FDA News

FDA approves Ruxience, biosimilar to Rituxan, for blood cancers, autoimmune conditions

The FDA approved rituximab-pvvr, a biosimilar to rituximab, for multiple indications.

Rituximab-pvvr (Ruxience, Pfizer) is the second biosimilar to rituximab (Rituxan; Genentech, Biogen) to be approved in the United States.

Four of the indications for rituximab-pvvr apply to its use for adults with CD20-positive B-cell non-Hodgkin lymphoma. They include:

Monotherapy for those with relapsed or refractory, low-grade or follicular disease;

Use in combination with first-line chemotherapy for those with previously untreated disease, and as single-agent maintenance therapy for those who achieve complete or partial response to a rituximab product in combination with chemotherapy;

Single-agent therapy for nonprogressing disease after first-line cyclophosphamide, vincristine and prednisone chemotherapy; and

Use in combination with CHOP- or other anthracycline-based chemotherapy regimens for patients with previously untreated diffuse large B-cell, CD20-positive non-Hodgkin lymphoma.

The approval also applies to use of rituximab-pvvr in combination with fludarabine and cyclophosphamide for patients with previously untreated and previously treated CD20-positive chronic lymphocytic leukemia.

In addition, rituximab-pvvr is the first biosimilar approved for treatment of adults with granulomatosis with polyangiitis — formerly called Wagener’s granulomatosis — and microscopic polyangiitis. These indications call for the agent to be used in combination with glucocorticoids.

There are now 22 FDA-approved biosimilar products in the United States.

Biosimilars are biological products that have been shown to be highly similar to an already-approved biological product. The pre-approved agents are called reference products.

Biosimilars must have no clinically meaningful differences from their reference products with regard to effectiveness or safety. Only small differences in clinically inactive components are allowable with biosimilar products.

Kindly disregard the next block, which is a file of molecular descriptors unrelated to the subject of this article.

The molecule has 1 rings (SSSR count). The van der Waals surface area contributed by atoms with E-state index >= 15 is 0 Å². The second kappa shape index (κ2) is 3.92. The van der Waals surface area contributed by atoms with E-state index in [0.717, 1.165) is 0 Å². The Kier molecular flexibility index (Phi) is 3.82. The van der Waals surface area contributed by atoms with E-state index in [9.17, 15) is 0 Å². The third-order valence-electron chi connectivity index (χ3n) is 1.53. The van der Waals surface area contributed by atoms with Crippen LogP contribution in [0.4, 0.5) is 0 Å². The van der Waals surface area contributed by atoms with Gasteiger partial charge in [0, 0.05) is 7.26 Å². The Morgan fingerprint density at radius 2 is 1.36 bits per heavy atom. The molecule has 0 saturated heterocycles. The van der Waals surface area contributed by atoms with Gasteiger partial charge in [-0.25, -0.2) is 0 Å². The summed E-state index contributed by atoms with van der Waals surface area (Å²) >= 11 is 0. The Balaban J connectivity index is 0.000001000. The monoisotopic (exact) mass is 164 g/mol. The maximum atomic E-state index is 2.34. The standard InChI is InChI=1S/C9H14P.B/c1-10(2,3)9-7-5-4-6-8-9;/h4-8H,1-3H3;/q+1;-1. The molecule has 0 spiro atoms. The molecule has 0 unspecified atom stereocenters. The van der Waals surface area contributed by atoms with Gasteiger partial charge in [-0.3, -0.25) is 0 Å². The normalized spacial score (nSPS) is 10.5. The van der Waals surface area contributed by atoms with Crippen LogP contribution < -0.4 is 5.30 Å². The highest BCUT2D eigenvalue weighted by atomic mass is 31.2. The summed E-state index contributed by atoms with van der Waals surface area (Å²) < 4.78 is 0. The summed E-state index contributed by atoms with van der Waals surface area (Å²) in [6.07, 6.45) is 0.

The most common side effects reported among patients treated with rituximab-pvvr are infusion-related reactions, fever, lymphopenia, neutropenia, chills, infection, weakness, nausea, diarrhea, headache, muscle spasms, anemia and peripheral edema.

The labeling for rituximab-pvvr — like its reference product — includes a boxed warning that alerts patients and health care professionals about elevated risks for fatal infusion-related reactions, severe mouth and skin reactions, hepatitis B virus reactivation and progressive multifocal leukoencephalopathy.

The FDA approved rituximab-pvvr, a biosimilar to rituximab, for multiple indications.

Rituximab-pvvr (Ruxience, Pfizer) is the second biosimilar to rituximab (Rituxan; Genentech, Biogen) to be approved in the United States.

Four of the indications for rituximab-pvvr apply to its use for adults with CD20-positive B-cell non-Hodgkin lymphoma. They include:

Monotherapy for those with relapsed or refractory, low-grade or follicular disease;

Use in combination with first-line chemotherapy for those with previously untreated disease, and as single-agent maintenance therapy for those who achieve complete or partial response to a rituximab product in combination with chemotherapy;

Single-agent therapy for nonprogressing disease after first-line cyclophosphamide, vincristine and prednisone chemotherapy; and

Use in combination with CHOP- or other anthracycline-based chemotherapy regimens for patients with previously untreated diffuse large B-cell, CD20-positive non-Hodgkin lymphoma.

The approval also applies to use of rituximab-pvvr in combination with fludarabine and cyclophosphamide for patients with previously untreated and previously treated CD20-positive chronic lymphocytic leukemia.

In addition, rituximab-pvvr is the first biosimilar approved for treatment of adults with granulomatosis with polyangiitis — formerly called Wagener’s granulomatosis — and microscopic polyangiitis. These indications call for the agent to be used in combination with glucocorticoids.

There are now 22 FDA-approved biosimilar products in the United States.

Biosimilars are biological products that have been shown to be highly similar to an already-approved biological product. The pre-approved agents are called reference products.

Biosimilars must have no clinically meaningful differences from their reference products with regard to effectiveness or safety. Only small differences in clinically inactive components are allowable with biosimilar products.

The most common side effects reported among patients treated with rituximab-pvvr are infusion-related reactions, fever, lymphopenia, neutropenia, chills, infection, weakness, nausea, diarrhea, headache, muscle spasms, anemia and peripheral edema.

The labeling for rituximab-pvvr — like its reference product — includes a boxed warning that alerts patients and health care professionals about elevated risks for fatal infusion-related reactions, severe mouth and skin reactions, hepatitis B virus reactivation and progressive multifocal leukoencephalopathy.